Students compete in sustainability contest to learn, improve habits and win prizes

October 13, 2017

SaveOhno, a competition to improve and promote sustainability efforts on college campuses, is happening at Brandeis from Oct. 9 to Oct. 21, coinciding with Global Climate Change week. Students can earn points by signing petitions, attending campus events, eating vegan for a day and more, working to support the environment and earn prizes from Patagonia.

SaveOhno, a national organization that runs competitions at many schools, works to advance environmental awareness including land and ocean conservation, air pollution and climate change, according to the their website.

Dylan Husted, who graduated from Babson College in 2017, created SaveOhno during his sophomore year with help from his roommate and close friends. Husted reached out to Mary Fischer, the manager of sustainability programs at Brandeis, to hold a SaveOhno at Brandeis. Several students Nick April ’18, Charlotte Lang ’19, Cameron Bechmann ’19 and Victor Bianchi ’19, students of Prof. Laura Goldin’s (ENVS) “Greening the Ivory Tower” class, are leading SaveOhno with Mary Fischer.

“ uses gamification to motivate college students on climate change. Each participant has their own ‘Ohno,’ who represents the user’s future grandchild. They need you to act today in the real world to improve their future world, and SaveOhno provides a host of actions for participants to start doing that,” said April.

“The Goal of SaveOhno is to engage many students, who may not be normally active in sustainability, in real action that will measurably change their understanding, attitudes and behavior, and have a significant and lasting impact on sustainability at Brandeis and beyond,” said Fischer.

In the competition, there are various ways for participants to earn points, which try to make them become increasingly active in being sustainable. Students can start by signing petitions, and liking pages on social media, then move to volunteering, participating in events—like deiSic or an event on the rooftop farm—and more, according to April. Students can find new actions daily on the SaveOhno website.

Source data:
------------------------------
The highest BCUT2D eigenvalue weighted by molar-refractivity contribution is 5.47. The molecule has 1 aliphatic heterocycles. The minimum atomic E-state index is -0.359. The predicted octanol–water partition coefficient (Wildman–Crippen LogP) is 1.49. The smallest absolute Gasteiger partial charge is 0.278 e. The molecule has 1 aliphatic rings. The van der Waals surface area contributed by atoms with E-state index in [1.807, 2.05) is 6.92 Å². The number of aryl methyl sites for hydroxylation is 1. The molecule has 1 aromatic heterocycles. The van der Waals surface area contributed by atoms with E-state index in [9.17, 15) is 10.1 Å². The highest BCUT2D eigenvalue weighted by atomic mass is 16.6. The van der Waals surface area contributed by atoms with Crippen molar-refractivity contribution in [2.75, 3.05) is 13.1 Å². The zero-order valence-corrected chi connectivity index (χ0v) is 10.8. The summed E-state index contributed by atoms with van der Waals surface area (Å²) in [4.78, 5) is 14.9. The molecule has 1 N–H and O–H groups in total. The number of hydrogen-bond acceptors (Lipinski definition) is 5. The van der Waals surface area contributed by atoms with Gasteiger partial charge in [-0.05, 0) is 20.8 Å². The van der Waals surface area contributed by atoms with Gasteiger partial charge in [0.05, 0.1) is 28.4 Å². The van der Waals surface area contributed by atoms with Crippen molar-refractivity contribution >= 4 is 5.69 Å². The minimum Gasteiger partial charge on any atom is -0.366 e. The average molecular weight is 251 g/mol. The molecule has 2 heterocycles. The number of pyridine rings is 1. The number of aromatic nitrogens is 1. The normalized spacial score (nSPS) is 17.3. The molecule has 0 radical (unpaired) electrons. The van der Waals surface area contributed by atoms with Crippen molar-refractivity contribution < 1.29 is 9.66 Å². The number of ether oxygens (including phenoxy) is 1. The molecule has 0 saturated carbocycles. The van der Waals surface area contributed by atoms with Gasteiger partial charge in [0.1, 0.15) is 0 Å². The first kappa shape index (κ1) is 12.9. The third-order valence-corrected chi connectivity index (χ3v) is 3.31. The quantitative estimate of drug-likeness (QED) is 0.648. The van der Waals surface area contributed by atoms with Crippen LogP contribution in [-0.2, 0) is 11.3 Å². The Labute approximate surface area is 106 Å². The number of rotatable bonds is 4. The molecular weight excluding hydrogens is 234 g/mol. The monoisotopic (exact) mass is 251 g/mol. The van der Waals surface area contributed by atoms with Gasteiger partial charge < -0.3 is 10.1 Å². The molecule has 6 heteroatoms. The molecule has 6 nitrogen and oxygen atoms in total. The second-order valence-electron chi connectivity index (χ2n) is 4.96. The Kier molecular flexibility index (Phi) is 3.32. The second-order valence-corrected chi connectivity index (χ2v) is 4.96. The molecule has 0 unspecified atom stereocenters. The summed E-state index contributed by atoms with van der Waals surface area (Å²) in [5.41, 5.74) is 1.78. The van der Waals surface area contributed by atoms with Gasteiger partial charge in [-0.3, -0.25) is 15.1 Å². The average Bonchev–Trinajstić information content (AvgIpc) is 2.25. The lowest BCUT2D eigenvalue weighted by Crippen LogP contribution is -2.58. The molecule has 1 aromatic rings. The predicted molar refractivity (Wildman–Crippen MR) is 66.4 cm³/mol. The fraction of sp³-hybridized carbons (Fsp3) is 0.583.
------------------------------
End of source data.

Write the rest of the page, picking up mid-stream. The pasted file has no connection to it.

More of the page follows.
There was a screening in the SCC on Oct. 11 of the documentary “True Cost,” which is about how the fashion industry makes their products. Other ways to earn points include performing environmentally friendly actions, such as eating vegan meals, turning lights off and attending events like deiSic, the rooftop farm or a Students for Environmental Action (SEA) meeting, which meets Wednesdays at 8 p.m.

Brandeis has 30 teams, with 22 actively participating, who, combined, have earned more than 98,000 points from 1,000 actions in three days, noted April. Any club, department, club or group on campus can form a team to participate. Team sizes are unlimited and can include students, faculty and staff.

The first place team with the most points will win custom embroidered Patagonia fleeces and the second place team will win reusable bamboo to-go utensils.

Fischer is working closely with DCL to run another SaveOhno competition between the first-year residence hall quads. This competition will launch in November and “will be focused specifically on getting our first-year students engaged in sustainability to help shape their knowledge and understanding for the rest of their time at Brandeis,” noted Fischer.

This is the first time Brandeis is holding a SaveOhno competition, and if students enjoy it and find it valuable, they can submit a Brandeis Sustainability Fund (BSF) proposal online in order to fund future sustainability competitions, claimed Fischer. BSF is a fund students can use for campus sustainability projects.

Several other college campuses, such as Wellesley, Harvard and Middlebury have had SaveOhno competitions on campus and North Carolina State University is launching one this November, said April, who also noted that “with the help of strategic sponsors, SaveOhno is looking to bring in 10 new colleges this spring, and hundreds after that.”

Brandeis has hosted other sustainability competitions in the past, including competitions between the first year quads, upperclassman buildings or academic/administrative buildings to reduce their energy usage and waste production.

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